They came to Canada, were in child protection, but never got legal immigration status. Now advocates are speaking up

Failure by governments on a number of levels:

Raised by his great-grandmother in the Dominican Republic, Fili has few memories of his parents or his sister and two brothers, who were both murdered.

When his only caregiver died, the young boy, then about 10, moved in with friends he met on the streets and started catching fish and unloading cargo at a shipping port to provide for himself.

As a young teen, he was shot in the leg once while caught in a crossfire between local gangs, and made attempts to flee the country by sea before he and a friend successfully swam aboard an Egyptian ship. They left behind a life of street violence for an unknown journey that would lead to the harbour of Quebec City in 2002.

The 14-year-old became a Crown ward, but that only marked the beginning of a two-decade battle for the stowaway, an unaccompanied minor, to gain permanent residence in Canada while being bounced from foster home to foster home.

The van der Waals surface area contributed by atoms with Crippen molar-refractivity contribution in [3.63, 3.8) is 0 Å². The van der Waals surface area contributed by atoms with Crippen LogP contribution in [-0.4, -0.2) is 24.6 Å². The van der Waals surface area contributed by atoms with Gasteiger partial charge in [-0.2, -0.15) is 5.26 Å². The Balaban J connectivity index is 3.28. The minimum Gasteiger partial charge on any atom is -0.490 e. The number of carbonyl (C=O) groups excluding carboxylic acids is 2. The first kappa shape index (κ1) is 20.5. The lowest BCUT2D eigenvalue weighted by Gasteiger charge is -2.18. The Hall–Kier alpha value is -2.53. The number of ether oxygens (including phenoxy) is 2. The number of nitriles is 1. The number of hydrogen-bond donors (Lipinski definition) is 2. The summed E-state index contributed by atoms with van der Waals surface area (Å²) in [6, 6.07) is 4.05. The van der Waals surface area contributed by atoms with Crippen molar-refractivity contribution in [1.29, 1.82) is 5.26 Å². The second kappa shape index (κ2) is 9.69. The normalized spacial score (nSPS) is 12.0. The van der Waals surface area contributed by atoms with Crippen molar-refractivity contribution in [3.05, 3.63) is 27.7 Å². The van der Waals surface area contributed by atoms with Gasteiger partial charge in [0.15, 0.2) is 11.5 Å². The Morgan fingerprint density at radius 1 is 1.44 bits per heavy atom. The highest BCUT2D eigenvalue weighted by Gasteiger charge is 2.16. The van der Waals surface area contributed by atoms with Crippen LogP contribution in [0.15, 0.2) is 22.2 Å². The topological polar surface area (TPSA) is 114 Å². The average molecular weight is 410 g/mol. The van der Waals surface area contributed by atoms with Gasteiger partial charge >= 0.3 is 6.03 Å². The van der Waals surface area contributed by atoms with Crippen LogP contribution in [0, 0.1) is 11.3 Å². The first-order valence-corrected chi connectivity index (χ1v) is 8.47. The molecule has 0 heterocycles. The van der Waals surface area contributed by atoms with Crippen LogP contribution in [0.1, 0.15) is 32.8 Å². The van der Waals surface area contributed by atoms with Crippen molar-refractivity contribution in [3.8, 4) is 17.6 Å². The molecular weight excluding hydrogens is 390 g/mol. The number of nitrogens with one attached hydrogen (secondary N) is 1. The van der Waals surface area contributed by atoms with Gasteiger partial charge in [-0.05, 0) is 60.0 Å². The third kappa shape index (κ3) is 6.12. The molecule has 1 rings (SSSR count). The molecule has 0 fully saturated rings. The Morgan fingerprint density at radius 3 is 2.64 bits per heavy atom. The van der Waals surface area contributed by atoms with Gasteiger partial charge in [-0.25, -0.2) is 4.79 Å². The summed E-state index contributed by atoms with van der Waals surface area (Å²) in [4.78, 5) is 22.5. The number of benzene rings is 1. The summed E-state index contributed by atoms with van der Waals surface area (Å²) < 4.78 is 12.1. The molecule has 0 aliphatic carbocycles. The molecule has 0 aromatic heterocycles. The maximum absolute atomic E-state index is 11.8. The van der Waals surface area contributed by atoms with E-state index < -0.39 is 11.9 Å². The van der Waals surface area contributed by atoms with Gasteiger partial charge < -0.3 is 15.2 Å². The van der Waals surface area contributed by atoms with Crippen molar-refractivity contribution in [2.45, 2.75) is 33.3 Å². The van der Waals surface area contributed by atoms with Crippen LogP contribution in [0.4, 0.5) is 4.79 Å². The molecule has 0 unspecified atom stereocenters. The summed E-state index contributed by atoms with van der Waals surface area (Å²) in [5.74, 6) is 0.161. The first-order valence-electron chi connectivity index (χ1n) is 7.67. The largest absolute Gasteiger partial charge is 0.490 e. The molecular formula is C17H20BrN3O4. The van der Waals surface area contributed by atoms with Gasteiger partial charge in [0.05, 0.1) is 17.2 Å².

After aging out of the child welfare system, still without proper immigration status, he had run-ins with the law and was slated for deportation to a country he barely remembered.

“This is my country, my home,” said Fili, now 35, who asked that his real name not be published because he is still in immigration limbo.

Fili’s case, said his lawyer Erin Simpson, highlights the failure of child welfare agencies to address the unresolved immigration status of Crown wards in their care.

It also casts a spotlight on the racism inherent in the justice system and in immigration enforcement, Simpson said.

Source: They came to Canada, were in child protection, but never got legal immigration status. Now advocates are speaking up

About Andrew
Andrew blogs and tweets public policy issues, particularly the relationship between the political and bureaucratic levels, citizenship and multiculturalism. His latest book, Policy Arrogance or Innocent Bias, recounts his experience as a senior public servant in this area.

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